Version of Nov. 4, 2013 (correcting a few errors, please discard previous version)
Important Denition: A perfect number is a a positiv integer that equals to

Dr. Z.s Number Theory Lecture 17 Handout: The Number and Sum of Divisors
By Doron Zeilberger
Important Denitions: The number of divisors function, d(n), of a positive integer n is,
obviously
d(n) :=
1
d|n
The sum of divisors of n is, obviously
(n) :=
d
.

Dr. Z.s Number Theory Lecture 4 Handout: Representation of integers; Addition and Multiplication
By Doron Zeilberger
In Lecture 1 we met the unary representation, aka as the cavemans way for representing positive
integers. It is an eective way, i.e. one c

Dr. Z.s Number Theory Lecture 6 Handout: The Fundamental Theorem of Arithmetic
By Doron Zeilberger
The prime numbers are the atoms of multiplication.
Fundamental Theorem of Arithmetic
Every positive integer n can be written uniquely as a product of primes

Dr. Z.s Number Theory Lecture 5 Handout: Prime Numbers, the sieve of Eratosthenes
By Doron Zeilberger
Denition: A prime number is a positive integer (larger than 1) that is only divisible by 1 and
itself.
How to decide whether a positive integer n is prim

Dr. Z.s Number Theory Lecture 3 Handout: Fibonacci numbers
By Doron Zeilberger
The Fibonacci numbers are dened by the initial conditions
F0 = 0 ,
F1 = 1 ,
and for n 2 by
Fn = Fn1 + Fn2
.
Problem 3.1: Write down Fn for 1 n 5
Solution to 3.1:
F2 = F21 + F22

Dr. Z.s Number Theory Lecture 2 Handout: Incomplete and Complete Mathematical Induction
By Doron Zeilberger
Incomplete Induction: Looking at several cases, detecting a pattern, and generalizing.
Problem 2.1: Guess a nice formula for
n
S(n) := 1 + 3 + 5 +

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MATH 356, Dr. Z. , Final Exam, Mon., Dec. 23, 2013, 811am, SEC218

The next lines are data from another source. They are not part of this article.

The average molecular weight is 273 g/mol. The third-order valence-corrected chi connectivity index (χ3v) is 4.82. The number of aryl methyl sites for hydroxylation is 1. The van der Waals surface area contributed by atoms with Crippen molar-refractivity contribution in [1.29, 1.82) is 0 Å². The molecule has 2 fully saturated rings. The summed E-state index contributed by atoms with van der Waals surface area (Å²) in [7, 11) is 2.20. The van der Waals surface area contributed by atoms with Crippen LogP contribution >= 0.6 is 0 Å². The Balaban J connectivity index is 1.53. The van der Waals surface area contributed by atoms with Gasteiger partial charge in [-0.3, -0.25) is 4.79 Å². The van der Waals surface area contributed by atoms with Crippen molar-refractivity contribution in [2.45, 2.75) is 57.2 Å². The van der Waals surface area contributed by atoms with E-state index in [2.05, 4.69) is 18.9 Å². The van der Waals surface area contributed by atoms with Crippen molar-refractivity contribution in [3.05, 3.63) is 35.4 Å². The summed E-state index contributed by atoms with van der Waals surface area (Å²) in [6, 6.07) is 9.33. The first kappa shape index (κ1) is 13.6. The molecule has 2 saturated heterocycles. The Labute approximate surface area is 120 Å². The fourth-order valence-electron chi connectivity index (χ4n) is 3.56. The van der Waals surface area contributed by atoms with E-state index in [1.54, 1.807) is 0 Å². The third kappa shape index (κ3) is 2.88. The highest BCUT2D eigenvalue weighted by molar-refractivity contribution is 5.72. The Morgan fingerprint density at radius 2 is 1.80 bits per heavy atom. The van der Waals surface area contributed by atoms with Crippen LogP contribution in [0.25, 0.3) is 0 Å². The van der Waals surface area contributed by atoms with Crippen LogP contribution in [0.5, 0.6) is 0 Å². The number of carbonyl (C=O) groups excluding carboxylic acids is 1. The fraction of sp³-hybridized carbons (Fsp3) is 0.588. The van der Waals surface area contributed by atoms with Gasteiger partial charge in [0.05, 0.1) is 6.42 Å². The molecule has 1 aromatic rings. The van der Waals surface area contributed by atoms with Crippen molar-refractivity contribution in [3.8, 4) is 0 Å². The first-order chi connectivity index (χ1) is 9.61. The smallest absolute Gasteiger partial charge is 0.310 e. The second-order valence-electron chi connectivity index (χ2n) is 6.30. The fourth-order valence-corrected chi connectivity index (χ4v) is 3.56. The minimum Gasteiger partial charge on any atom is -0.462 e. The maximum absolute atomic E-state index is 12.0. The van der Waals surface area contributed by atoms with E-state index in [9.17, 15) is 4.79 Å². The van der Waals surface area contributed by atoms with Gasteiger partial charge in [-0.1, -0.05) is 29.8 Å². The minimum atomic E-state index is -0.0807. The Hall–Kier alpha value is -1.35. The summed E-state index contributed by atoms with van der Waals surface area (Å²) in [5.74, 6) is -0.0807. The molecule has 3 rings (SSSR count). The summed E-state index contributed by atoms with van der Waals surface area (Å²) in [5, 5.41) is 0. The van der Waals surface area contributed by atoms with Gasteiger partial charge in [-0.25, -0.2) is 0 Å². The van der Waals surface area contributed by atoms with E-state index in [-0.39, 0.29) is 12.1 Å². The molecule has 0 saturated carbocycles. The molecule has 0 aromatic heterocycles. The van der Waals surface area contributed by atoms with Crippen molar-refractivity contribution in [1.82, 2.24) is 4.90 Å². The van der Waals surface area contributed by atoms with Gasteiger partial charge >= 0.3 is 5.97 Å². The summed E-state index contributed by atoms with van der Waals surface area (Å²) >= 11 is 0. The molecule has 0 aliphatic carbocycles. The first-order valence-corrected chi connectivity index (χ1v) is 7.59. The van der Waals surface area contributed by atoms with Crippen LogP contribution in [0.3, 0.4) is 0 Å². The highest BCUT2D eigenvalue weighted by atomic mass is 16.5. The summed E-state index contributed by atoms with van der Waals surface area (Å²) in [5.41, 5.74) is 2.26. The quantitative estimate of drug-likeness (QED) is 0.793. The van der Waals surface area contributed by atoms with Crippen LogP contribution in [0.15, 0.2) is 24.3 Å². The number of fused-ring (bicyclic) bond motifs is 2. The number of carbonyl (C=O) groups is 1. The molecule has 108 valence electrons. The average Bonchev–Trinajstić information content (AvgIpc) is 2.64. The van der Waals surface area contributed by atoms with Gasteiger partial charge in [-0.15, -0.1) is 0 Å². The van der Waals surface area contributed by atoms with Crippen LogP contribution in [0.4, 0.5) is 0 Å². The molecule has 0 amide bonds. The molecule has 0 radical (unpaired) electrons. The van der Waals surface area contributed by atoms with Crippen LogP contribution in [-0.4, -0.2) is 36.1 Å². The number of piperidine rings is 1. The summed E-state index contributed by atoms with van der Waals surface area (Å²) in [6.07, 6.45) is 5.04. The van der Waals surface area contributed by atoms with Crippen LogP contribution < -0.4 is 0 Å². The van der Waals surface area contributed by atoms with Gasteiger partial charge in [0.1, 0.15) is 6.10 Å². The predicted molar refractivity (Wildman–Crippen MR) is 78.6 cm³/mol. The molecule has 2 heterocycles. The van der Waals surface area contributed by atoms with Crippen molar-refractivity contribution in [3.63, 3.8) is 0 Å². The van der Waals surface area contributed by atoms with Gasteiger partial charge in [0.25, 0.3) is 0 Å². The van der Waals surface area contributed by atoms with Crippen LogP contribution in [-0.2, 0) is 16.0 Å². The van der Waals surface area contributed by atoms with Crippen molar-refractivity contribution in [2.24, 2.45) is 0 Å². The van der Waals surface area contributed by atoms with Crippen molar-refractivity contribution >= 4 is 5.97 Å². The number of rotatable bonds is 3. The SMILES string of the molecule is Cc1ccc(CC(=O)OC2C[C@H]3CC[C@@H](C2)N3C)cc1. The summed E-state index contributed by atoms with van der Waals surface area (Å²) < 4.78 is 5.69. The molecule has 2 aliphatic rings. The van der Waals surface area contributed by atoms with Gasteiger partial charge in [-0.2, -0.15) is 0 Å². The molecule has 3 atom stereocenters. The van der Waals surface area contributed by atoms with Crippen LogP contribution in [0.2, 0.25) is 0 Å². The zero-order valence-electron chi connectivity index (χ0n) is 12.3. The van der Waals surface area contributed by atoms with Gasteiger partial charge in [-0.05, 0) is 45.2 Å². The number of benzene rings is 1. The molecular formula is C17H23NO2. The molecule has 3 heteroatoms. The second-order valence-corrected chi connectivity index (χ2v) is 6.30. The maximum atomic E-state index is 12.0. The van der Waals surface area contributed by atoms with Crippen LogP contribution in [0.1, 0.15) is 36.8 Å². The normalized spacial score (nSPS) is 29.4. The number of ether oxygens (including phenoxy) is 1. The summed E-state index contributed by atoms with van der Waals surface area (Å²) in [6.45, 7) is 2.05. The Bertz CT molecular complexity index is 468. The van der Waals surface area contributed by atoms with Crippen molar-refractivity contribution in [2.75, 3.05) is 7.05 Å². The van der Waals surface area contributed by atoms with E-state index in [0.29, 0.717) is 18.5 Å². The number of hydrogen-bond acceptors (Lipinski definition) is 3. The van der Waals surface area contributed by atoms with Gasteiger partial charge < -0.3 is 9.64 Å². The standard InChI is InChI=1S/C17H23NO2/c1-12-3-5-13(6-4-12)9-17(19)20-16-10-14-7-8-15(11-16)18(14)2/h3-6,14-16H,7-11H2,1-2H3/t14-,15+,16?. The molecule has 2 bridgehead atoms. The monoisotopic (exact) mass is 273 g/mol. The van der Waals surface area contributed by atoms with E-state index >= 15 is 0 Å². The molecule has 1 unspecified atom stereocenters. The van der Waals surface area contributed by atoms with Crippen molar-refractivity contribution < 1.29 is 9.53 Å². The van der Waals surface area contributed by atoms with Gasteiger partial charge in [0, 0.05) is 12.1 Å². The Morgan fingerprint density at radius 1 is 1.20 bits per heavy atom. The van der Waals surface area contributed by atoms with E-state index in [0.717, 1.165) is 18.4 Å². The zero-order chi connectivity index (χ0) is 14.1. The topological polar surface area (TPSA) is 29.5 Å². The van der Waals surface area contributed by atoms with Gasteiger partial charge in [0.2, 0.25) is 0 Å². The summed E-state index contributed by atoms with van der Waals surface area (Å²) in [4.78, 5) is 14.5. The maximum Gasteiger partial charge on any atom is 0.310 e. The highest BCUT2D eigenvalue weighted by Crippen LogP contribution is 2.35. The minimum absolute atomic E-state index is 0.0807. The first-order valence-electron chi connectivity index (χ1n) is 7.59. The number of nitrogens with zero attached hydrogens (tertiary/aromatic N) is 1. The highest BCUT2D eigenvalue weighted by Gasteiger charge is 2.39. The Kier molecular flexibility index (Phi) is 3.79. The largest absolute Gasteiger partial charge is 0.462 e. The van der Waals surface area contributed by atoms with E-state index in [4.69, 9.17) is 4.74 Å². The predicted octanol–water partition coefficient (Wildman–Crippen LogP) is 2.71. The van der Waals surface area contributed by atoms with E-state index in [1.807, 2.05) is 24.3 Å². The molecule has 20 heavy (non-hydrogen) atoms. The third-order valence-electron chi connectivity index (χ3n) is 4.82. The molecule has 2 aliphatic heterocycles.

Do not write bglgw this line (Cree use only)
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11 1/19 ou

Dr. Z.s Number Theory Lecture 7 Handout: The Greatest Common Divisor
By Doron Zeilberger
Obvious (but Important!) Fact: If a and b are positive integers, then there are non-negative
integers, q and r called the quotient and remainder, respectively, with 0

Dr. Z.s Number Theory Homework assignment 1
1. Using unary (no credit for other methods!), compute
a. 11 + 1111111
b. 111111 + 11
2. Using unary (no credit for other methods!), compute
a. 11 111
b. 1111 1111111
3. Write the integers 0 through 9 in von-Neu

Dr. Z.s Number Theory Lecture 9 Handout: Modular Arithmetics
By Doron Zeilberger
Version of Oct. 3, 2013 (thanks to Josena Mansour, who corrected two typos, or rather
arithematical errors that I committed by doing mental math). She gets a prize of one dol

Solutions to Quiz # 1 for Dr. Z.s Number Theory Course for Sept. 26, 2013
1. (3 points) Convert 51 (written in the usual decimal notation) to to binary, in (i) sparse notation
(ii) dense notation (iii) positional notation.
Sol. to 1.: 25 51 but 26 > 51 so

Dr. Z.s Number Theory Lecture 8 Handout: The Euclidean Algorithm
By Doron Zeilberger
The Original Euclidean Algorithm
Input: Two positive integers a and b, with a > b .
Output: The positive integer gcd(a, b), their greatest common divisor.
If b = 0 then R

NAME: (print!)
E-Mail address:
MATH 356, Dr. Z. , Exam I, Mon., Oct. 14, 2013, 10:20-11:40am, SEC-218
No Calculators! No Cheatsheets!
Write the nal answer to each problem in the space provided. Incorrect answers (even due
to minor errors) can receive at m